Friday hours for the summer are 9:00 am to 2:00 pm from Memorial Day to Labor Day.
9 ways to keep your brain in shape
You don’t have to be a senior citizen to have a “senior moment.” We’ve probably all wandered into a room and then forgotten why we went there in the first place or blanked on a name or a fact that we swear we used to know.
The good news is that an occasional mental lapse isn’t a reason to worry that you’re developing memory problems, even if you are a senior (although, if it becomes problematic, a call to your doctor won’t hurt). After all, we live in a world where we’re assaulted with information on a moment-by-moment basis. Sometimes, it’s amazing that we don’t forget more things.
Luckily, just as you can keep your body in shape, you can do the same with your brain, which continues to form new connections throughout your life. Here are nine ways to work out your brain and keep your mind sharp, whether you’re 25 or 65.
Don’t forget the basics
Numerous studies show that there are several basic habits that not only help you live a longer, healthier life but can also reduce the risk of cognitive decline:
Keeping physically active
Not (or stopping) smoking
Limiting alcohol consumption
Getting enough sleep
Eating a Mediterranean-style diet
They’re good health habits for everyone to practice, and the brain-boosting ability is a nice bonus.
Learn a new language
Over time, recall becomes easier as your brain lays down new pathways. The practice and memorization involved in learning another language can help your brain process information more efficiently and improve your ability to focus and avoid distraction.
Your brain works hard every single day. Give it the quiet time it needs to restore itself with 10-15 daily minutes of meditation and mindfulness, which calms the body, slows breathing, lessens anxiety and stress, and may even improve your memory.
Learn a new skill
Think it’s too late to learn to play the guitar? Ride a horse? Fix your own car? Use Photoshop? Turns out, we’re never too old to learn a new skill—which stimulates your brain’s neurons and forms more neural pathways, protecting your brain against aging.
Assemble a jigsaw puzzle
The process of putting together a jigsaw puzzle challenges your brain and exercises multiple cognitive abilities as you look at each piece and figure out where it fits. It doesn’t matter whether your puzzle is 100 pieces or 1,000; the workout still happens.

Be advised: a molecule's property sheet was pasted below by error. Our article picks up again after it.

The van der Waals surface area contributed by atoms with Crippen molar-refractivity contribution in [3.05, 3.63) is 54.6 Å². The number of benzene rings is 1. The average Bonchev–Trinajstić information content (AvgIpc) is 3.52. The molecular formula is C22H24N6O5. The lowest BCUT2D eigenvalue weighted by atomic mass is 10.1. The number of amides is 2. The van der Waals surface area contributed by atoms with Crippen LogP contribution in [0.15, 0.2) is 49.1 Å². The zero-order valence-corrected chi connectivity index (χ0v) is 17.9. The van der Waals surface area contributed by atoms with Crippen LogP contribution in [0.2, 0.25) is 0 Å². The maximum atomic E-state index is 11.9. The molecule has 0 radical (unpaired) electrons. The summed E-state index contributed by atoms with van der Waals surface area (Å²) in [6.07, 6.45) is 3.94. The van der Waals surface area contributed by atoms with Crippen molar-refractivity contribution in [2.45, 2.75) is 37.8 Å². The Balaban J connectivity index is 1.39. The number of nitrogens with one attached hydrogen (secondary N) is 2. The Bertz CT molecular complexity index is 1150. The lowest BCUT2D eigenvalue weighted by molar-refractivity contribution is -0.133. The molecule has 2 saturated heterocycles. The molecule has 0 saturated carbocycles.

Use all your senses
The more senses you use together, the better for your brain. Try to engage all five senses by concentrating on what you can smell, taste, touch, hear and see simultaneously. It can be a fun way to experience a farmer’s market or a new restaurant.
Use your other hand
Switch it up a bit by using your non-dominant hand to brush your teeth, comb your hair, write yourself a note or tackle another daily task. The concentration involved in doing this can prompt your brain cells to create molecules that stimulate growth.
Try some new activities
A variety of hobbies and interests have been found to be more helpful for your memory than one activity, done over and over. When you change up your schedule regularly, your mind learns to adapt. So go for a walk, read a book, learn to cook new cuisines, play cards with friends, try a new hobby or take an interesting class.
Research continues to show that strong social connections are vital for brain health. Get in touch with old friends you haven’t seen in a while and be open to meeting new friends. If it’s hard for you to get out, stay in touch via email, phone calls, or pandemic-tested video-chat tools like smartphones and Zoom. Many communities and local libraries offer online or in-person events that can help keep your social ties strong as well.
No matter what your age, try incorporating some of these tips into your daily life. You’ll not only sharpen your cognitive skills, but you’ll also learn new and exciting things and hopefully make some friends along the way who can enjoy them with you.